Sometimes I wonder whether I'm just living right. Some days the road rises up to meet me and the wind is at my back. Some days begin wrong, but end right. Today is one of those days.
The day started poorly with another morning tussle with Ella. She has, at the same time, the most volatile and the sweetest temper of any child I have ever known. I feel like I have tried everything that a person in this fallen world can do to get over her morning mood. The thing that works best is simply sending her to her room. For the sake of her future, I need to make sure she always has a good selection of library books near her bed. She storms upstairs after an insignificant something has sent her into a fury, and flies into her bed. After a few moments, she leans over to the library box and picks out a book. Years from now I'm sure she will talk about these days as being the time she learned to love reading...that is, if I keep good books near her bed.
Today started getting better when my mother picked up Margaret to take her to Greenville for a weekend visit with her cousins. Then Mark's mom arrived with plans to take the boys for the weekend too. It's like all of the stars aligned and said: Sweetheart, we think you need a break.
Since the children departed, Ella has been angelic. We ate hamburgers and played cards. Rose and Ella began making plans for a slumber party since Margaret won't be in her room tonight.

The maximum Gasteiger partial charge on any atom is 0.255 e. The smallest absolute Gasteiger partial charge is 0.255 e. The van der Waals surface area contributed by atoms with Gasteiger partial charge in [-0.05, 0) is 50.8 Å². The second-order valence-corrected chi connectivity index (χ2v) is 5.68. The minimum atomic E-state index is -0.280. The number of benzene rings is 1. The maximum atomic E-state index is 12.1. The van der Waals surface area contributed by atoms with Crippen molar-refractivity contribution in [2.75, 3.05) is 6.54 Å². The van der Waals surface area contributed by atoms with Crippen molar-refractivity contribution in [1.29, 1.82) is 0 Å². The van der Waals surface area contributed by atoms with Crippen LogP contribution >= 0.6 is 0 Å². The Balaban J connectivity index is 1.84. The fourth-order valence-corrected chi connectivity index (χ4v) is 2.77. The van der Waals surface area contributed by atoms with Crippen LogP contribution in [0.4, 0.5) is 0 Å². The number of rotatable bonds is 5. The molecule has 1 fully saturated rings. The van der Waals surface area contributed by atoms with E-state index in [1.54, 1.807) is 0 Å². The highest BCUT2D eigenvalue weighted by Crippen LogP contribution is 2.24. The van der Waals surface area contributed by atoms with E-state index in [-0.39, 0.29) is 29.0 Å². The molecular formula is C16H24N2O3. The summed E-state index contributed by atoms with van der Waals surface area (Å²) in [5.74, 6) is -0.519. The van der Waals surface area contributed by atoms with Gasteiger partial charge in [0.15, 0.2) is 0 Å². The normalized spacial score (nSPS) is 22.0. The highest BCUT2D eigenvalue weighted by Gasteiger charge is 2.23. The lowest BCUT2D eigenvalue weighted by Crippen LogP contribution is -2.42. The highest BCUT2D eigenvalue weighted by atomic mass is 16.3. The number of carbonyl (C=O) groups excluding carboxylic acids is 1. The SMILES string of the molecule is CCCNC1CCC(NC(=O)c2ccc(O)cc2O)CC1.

Then we picked up Pollyanna and read a few chapters. Sometimes it feels good to cry during a good book, especially one that is designed to make a sentimental mother like me cry. The difficulty I had tonight is that the girls were in a particularly good mood. These girls, my bright and beautiful girls, could not stop laughing at the some of the most sentimental parts. Aunt Polly greets Pollyanna with a hand "of cold duty". They were practically rolling on the floor during a chapter entitled "A Question of Duty" where Aunt Polly talks about doing her "duty" all over the chapter, and Pollyanna cries out how glad she will be when her "duty is done!"
They were in stitches, and of course it's hard to pretend not to know what they're laughing about, since I was the person who probably made the joke first. Ella reminded me of this. She recalled to me, when we were reading a book about Ernest Shackleton and the voyage of the Endurance (almost two years ago). I read, "Each sailor had his own duty," at which point (I am told) I leaned over to Max and said, "Max, you do your dooty in your pants."
If I were a quick-thinking homeschooling mom, I would have turned this into an educational moment about homophones. But instead I have to pray, Good Lord, save me from children with good memories!